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3D laser scanner set to revolutionise road crash investigations

A new high-tech 3D laser scanner is set to revolutionise the way officers investigate crash scenes on the county’s major road network.

Essex Police
Above: Pc Alan Barlow with scanner


The RIEGL VZ-400 scanner, delivered to Essex Police’s Forensic Collision Investigation Unit last month, collects detailed 3D images of crash sites in up to half the time it currently takes an officer to collect evidence manually.

As well as reducing the length of time a road needs to be closed after a serious crash, the data collected can recreate a virtual copy of the scene which can be used as an investigative aid and in court to support or contest driver and witness statements.

Put simply, the scanner collects evidence using a laser beam to survey and record 120,000 tiny details of the scene every second while slowly rotating on a 360 degree axis.

Trials on London’s road network showed the scanners were able to collect 30 per cent more data up to 50 per cent faster than the traditional manual methods. In turn, average road closure times were reduced by an average of 90 minutes.

Essex Police
Above: Pc Alan Barlow with scanner

Aside the Metropolitan Police Service, laser scanning has been launched in Essex first because of its links to the London 2012 Olympic road network. Over time the scanners will be rolled out to 25 other forces across England.

The equipment has been jointly funded by the Department of Transport, the NPIA, Essex Police Authority and Essex County Council.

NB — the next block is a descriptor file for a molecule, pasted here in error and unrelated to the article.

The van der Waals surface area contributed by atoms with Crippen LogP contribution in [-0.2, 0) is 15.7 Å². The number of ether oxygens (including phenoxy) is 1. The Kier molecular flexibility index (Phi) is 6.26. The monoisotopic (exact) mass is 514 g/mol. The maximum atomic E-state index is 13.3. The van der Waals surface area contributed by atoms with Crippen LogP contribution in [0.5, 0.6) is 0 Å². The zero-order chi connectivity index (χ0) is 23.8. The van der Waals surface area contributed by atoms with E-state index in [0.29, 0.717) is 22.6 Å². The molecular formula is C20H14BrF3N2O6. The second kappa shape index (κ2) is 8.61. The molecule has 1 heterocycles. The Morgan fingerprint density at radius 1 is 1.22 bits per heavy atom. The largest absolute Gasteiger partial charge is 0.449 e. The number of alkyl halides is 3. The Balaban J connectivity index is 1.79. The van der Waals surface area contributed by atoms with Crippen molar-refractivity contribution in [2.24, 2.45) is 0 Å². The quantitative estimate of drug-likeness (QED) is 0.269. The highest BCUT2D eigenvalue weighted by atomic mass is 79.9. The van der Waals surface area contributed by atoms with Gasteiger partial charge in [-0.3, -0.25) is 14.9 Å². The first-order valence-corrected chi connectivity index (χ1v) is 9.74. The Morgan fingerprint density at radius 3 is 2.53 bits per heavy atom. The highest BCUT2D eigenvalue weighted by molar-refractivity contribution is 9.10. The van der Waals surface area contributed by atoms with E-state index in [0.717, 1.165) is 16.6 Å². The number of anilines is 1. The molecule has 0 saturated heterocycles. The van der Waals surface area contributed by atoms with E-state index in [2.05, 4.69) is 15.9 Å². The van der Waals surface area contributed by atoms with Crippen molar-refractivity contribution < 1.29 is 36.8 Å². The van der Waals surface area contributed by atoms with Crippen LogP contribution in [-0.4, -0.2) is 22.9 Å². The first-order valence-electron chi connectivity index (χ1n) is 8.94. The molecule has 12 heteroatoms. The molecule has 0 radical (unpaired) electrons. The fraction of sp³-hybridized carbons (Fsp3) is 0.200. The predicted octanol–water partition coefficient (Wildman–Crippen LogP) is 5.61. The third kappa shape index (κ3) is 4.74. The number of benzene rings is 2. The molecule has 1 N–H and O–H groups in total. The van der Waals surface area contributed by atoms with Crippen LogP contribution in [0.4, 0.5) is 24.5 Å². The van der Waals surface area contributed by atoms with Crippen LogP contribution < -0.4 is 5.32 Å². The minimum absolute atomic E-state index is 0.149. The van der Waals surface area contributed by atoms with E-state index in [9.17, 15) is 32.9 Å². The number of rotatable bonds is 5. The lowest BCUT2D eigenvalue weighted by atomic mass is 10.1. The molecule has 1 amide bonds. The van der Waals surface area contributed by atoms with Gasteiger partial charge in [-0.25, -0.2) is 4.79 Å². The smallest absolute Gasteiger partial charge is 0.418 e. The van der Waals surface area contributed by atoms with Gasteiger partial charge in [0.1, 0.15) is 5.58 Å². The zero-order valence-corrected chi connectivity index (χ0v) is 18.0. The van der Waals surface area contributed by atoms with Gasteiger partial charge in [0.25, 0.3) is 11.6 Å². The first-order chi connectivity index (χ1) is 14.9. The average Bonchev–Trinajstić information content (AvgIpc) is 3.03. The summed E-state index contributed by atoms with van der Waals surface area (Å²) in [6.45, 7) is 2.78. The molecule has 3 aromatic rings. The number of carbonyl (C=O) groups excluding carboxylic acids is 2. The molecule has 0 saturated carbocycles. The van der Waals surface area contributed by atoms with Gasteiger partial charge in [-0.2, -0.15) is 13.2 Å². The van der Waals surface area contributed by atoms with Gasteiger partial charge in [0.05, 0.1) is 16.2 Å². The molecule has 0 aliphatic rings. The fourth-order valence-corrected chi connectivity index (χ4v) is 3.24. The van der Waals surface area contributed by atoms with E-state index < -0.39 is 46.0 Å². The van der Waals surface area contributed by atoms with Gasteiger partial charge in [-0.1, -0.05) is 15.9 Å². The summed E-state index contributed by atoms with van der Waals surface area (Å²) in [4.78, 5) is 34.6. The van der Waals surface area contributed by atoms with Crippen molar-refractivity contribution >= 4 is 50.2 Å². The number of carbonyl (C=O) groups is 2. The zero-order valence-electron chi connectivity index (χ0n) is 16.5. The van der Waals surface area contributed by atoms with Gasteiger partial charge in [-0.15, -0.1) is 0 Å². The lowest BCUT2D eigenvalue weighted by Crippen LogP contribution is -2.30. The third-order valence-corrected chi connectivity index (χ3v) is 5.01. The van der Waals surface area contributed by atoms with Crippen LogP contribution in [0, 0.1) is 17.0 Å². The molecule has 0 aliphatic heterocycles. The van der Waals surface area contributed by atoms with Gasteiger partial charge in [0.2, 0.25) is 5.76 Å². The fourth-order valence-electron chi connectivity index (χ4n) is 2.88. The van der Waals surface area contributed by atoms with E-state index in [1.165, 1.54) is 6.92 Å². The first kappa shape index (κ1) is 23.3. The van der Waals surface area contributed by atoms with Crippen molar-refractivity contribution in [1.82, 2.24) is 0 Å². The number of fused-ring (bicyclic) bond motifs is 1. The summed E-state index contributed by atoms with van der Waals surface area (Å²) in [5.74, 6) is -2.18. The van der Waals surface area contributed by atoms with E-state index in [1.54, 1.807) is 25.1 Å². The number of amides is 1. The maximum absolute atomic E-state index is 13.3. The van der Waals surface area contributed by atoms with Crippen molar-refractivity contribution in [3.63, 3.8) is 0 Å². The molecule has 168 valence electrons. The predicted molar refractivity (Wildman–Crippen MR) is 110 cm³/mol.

A number of officers from the Forensic Collision Investigation Unit at Boreham have already been trained to use the equipment supplied by 3D Laser Mapping but all of the team will eventually be able to use the tool.

Pc Duncan Thurwell from the Forensic Collision Investigation Unit said: “The laser scanner is an amazing piece of equipment that will reduce road closure times after fatal or serious collisions – something we know is a source of frustration to members of the public who rely on the roads.

“It also allows us to build a much more detailed picture of events from evidence at the scene and turn it into a virtual 3D world which can be used as an investigative aid, to analyse the actions of a driver from their viewpoint or be called upon in court to test witness evidence.

“Although the scanner is being rolled out to aid the investigation of collisions, it can also be used at the scenes of other serious incidents where detailed evidence needs to be captured such as murder or rape.”

 

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